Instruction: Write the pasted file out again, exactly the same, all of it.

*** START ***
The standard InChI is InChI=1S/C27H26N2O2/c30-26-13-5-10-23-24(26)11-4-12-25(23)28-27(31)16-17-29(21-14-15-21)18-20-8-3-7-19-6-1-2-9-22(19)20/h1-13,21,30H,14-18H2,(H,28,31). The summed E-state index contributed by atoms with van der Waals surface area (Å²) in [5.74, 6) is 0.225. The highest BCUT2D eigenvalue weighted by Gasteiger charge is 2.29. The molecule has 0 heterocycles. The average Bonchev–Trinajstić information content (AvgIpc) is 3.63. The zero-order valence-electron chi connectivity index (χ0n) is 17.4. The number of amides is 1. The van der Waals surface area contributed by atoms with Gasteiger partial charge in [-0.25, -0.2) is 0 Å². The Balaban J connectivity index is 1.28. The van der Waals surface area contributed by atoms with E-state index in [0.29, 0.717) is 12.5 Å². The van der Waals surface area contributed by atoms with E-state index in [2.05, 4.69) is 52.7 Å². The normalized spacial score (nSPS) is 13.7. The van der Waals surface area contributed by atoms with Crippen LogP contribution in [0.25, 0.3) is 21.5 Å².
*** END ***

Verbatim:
The standard InChI is InChI=1S/C27H26N2O2/c30-26-13-5-10-23-24(26)11-4-12-25(23)28-27(31)16-17-29(21-14-15-21)18-20-8-3-7-19-6-1-2-9-22(19)20/h1-13,21,30H,14-18H2,(H,28,31). The summed E-state index contributed by atoms with van der Waals surface area (Å²) in [5.74, 6) is 0.225. The highest BCUT2D eigenvalue weighted by Gasteiger charge is 2.29. The molecule has 0 heterocycles. The average Bonchev–Trinajstić information content (AvgIpc) is 3.63. The zero-order valence-electron chi connectivity index (χ0n) is 17.4. The number of amides is 1. The van der Waals surface area contributed by atoms with Gasteiger partial charge in [-0.25, -0.2) is 0 Å². The Balaban J connectivity index is 1.28. The van der Waals surface area contributed by atoms with E-state index in [0.29, 0.717) is 12.5 Å². The van der Waals surface area contributed by atoms with E-state index in [2.05, 4.69) is 52.7 Å². The normalized spacial score (nSPS) is 13.7. The van der Waals surface area contributed by atoms with Crippen LogP contribution in [0.25, 0.3) is 21.5 Å².